should hustle him out with a caution
    not to tary in case the closing door
    should strike his backside .
    Formal attachment indeed .Should
    be a caution to Boston .

    • Nick says:

      The latest figures available in the tax filing for the 2010/11 season show that the MD of the Boston Symphony earned $1.207,300. Given that Levine was MD during that season, I suspect Nelsons will be on a lower amount. But most of the major orchestras will now be paying at least $1 million and I cannot imagine the CBSO comes close to that.

      As enticing will be the opportunities that now open up for him as a guest conductor of almost all the major orchestras. Not that he has not had considerable success on other podiums before, but he will now be a regular on many.

  • newyorker says:

    “The CBSO is joined by soprano Annette Dasch, mezzo-soprano Lioba Braun, tenor Ben Johnson, bass Vuyani Mlindeand the CBSO Chorus for a performance of Symphony No. 9, the first example of a major composer using voices in a symphony, thus earning its name ‘Choral’”

    It’s stunning, isn’t it, that such an explanation would be necessary in a press release today?

  • DLowe says:

    Another Beethoven cycle. How about something a little different? No-one’s doubting the great man’s genius, but unless conductors are a little original, he runs the risk of becoming hackneyed, which he most certainly doesn’t deserve. Could be wrong, but I think Oramo began his BBC tenure with the Beethovens. What a surprise.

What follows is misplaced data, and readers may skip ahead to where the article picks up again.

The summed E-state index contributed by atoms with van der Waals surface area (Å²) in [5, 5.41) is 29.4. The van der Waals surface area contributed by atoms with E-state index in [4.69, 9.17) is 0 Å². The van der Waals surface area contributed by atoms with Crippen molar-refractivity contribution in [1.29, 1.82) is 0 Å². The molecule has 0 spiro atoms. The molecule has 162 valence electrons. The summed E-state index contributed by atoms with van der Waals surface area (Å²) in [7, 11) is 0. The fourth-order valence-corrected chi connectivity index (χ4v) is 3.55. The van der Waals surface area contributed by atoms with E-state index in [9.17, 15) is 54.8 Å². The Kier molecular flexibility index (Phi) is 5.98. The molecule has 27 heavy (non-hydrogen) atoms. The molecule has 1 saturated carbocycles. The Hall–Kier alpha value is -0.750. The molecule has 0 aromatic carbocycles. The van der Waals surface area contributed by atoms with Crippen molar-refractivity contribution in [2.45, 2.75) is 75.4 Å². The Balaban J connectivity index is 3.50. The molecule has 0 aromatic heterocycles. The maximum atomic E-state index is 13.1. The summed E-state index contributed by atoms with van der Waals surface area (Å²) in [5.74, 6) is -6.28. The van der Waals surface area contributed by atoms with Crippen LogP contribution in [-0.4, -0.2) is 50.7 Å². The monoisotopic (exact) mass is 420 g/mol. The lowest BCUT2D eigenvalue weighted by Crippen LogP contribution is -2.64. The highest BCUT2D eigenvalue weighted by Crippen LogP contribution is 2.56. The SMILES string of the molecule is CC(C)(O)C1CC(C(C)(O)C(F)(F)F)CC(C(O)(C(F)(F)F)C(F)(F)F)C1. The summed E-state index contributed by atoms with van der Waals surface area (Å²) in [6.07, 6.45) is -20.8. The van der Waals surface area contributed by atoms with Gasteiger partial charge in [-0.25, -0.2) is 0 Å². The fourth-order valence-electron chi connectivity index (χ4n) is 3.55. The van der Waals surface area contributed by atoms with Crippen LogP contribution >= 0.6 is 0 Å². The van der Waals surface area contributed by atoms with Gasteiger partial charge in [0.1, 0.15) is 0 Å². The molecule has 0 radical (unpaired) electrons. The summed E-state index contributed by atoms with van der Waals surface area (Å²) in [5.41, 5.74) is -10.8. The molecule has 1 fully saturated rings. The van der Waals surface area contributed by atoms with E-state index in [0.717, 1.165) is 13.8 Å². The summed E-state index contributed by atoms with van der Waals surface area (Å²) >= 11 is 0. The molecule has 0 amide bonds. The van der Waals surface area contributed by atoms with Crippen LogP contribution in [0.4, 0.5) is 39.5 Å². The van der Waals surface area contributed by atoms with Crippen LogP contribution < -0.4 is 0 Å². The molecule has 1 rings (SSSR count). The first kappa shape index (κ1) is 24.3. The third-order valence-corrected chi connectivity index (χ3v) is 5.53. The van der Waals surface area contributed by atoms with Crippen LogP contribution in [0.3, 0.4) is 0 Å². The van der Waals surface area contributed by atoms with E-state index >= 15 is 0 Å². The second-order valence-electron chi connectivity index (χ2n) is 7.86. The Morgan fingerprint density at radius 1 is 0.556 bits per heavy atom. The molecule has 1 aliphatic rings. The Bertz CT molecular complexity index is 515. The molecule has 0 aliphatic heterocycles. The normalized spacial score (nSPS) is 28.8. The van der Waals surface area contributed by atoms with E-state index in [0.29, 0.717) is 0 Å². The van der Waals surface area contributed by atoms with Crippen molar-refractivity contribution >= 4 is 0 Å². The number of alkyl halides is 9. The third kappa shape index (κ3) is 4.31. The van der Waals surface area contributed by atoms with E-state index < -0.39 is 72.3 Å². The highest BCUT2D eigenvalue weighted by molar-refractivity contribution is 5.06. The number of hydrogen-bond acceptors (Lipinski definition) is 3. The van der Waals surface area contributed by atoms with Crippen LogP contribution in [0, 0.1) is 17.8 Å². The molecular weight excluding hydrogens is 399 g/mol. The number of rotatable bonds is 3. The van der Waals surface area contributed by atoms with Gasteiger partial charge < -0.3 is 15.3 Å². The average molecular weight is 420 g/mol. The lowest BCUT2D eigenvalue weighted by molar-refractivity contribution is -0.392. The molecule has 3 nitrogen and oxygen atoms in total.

• Dave K says:

      “Oramo began his BBC tenure with the Beethovens”. Sorry, you’re wrong, though there has been the odd LvB symphony.

    • Dave says:

      You’re mistaken about Nelsons.

      I’m a little surprised Slipped Disk has chosen to focus on the Beethoven cycle which opens the CBSO’s season rather than including the closing season as a whole.

      Don’t for one minute think that Andris Nelsons’ programming does not incorporate original programming. (Kaminsky’s ‘Dorian Music’ for example in one of his first Berlin Phil concerts)

      Nelsons’ progamming does gravitate towards German Masterworks, but don’t for one minute think he is not incorporating the new. His final pair of concerts at CBSO open with a new commission by Eriks Ešenvalds, before finishing with Mahler’s 3rd Symphony.

      • Halldor says:

        Nelsons has also performed works by John Casken and Emily Howard at the Proms, and last night Britten’s War Requiem.